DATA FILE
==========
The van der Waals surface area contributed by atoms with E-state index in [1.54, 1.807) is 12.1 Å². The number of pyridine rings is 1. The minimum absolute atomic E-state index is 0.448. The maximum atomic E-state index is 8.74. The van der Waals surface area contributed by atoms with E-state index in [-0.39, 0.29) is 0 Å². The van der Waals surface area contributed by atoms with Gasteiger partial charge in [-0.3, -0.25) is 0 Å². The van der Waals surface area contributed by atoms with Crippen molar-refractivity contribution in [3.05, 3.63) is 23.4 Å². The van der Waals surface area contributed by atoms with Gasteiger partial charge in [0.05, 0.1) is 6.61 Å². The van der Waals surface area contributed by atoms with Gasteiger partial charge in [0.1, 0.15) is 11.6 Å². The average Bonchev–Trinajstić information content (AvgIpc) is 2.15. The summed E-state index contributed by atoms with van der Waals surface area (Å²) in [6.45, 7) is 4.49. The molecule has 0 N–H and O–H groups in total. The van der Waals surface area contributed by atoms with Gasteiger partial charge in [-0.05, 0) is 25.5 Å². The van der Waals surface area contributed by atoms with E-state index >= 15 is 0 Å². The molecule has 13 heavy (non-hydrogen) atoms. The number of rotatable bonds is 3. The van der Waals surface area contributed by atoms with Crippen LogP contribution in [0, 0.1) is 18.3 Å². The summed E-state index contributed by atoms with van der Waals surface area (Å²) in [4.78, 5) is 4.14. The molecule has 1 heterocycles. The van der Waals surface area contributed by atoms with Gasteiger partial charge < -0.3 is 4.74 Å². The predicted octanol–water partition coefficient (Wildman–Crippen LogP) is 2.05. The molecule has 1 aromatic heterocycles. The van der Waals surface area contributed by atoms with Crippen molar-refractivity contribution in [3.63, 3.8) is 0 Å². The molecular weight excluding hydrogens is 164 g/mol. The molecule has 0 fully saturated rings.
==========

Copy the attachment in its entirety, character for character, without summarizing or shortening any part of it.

The van der Waals surface area contributed by atoms with E-state index in [1.54, 1.807) is 12.1 Å². The number of pyridine rings is 1. The minimum absolute atomic E-state index is 0.448. The maximum atomic E-state index is 8.74. The van der Waals surface area contributed by atoms with E-state index in [-0.39, 0.29) is 0 Å². The van der Waals surface area contributed by atoms with Gasteiger partial charge in [-0.3, -0.25) is 0 Å². The van der Waals surface area contributed by atoms with Crippen molar-refractivity contribution in [3.05, 3.63) is 23.4 Å². The van der Waals surface area contributed by atoms with Gasteiger partial charge in [0.05, 0.1) is 6.61 Å². The van der Waals surface area contributed by atoms with Gasteiger partial charge in [0.1, 0.15) is 11.6 Å². The average Bonchev–Trinajstić information content (AvgIpc) is 2.15. The summed E-state index contributed by atoms with van der Waals surface area (Å²) in [6.45, 7) is 4.49. The molecule has 0 N–H and O–H groups in total. The van der Waals surface area contributed by atoms with Gasteiger partial charge in [-0.05, 0) is 25.5 Å². The van der Waals surface area contributed by atoms with E-state index >= 15 is 0 Å². The molecule has 13 heavy (non-hydrogen) atoms. The number of rotatable bonds is 3. The van der Waals surface area contributed by atoms with Crippen LogP contribution in [0, 0.1) is 18.3 Å². The summed E-state index contributed by atoms with van der Waals surface area (Å²) in [4.78, 5) is 4.14. The molecule has 1 heterocycles. The van der Waals surface area contributed by atoms with Gasteiger partial charge < -0.3 is 4.74 Å². The predicted octanol–water partition coefficient (Wildman–Crippen LogP) is 2.05. The molecule has 1 aromatic heterocycles. The van der Waals surface area contributed by atoms with Crippen molar-refractivity contribution in [3.63, 3.8) is 0 Å². The molecular weight excluding hydrogens is 164 g/mol. The molecule has 0 fully saturated rings.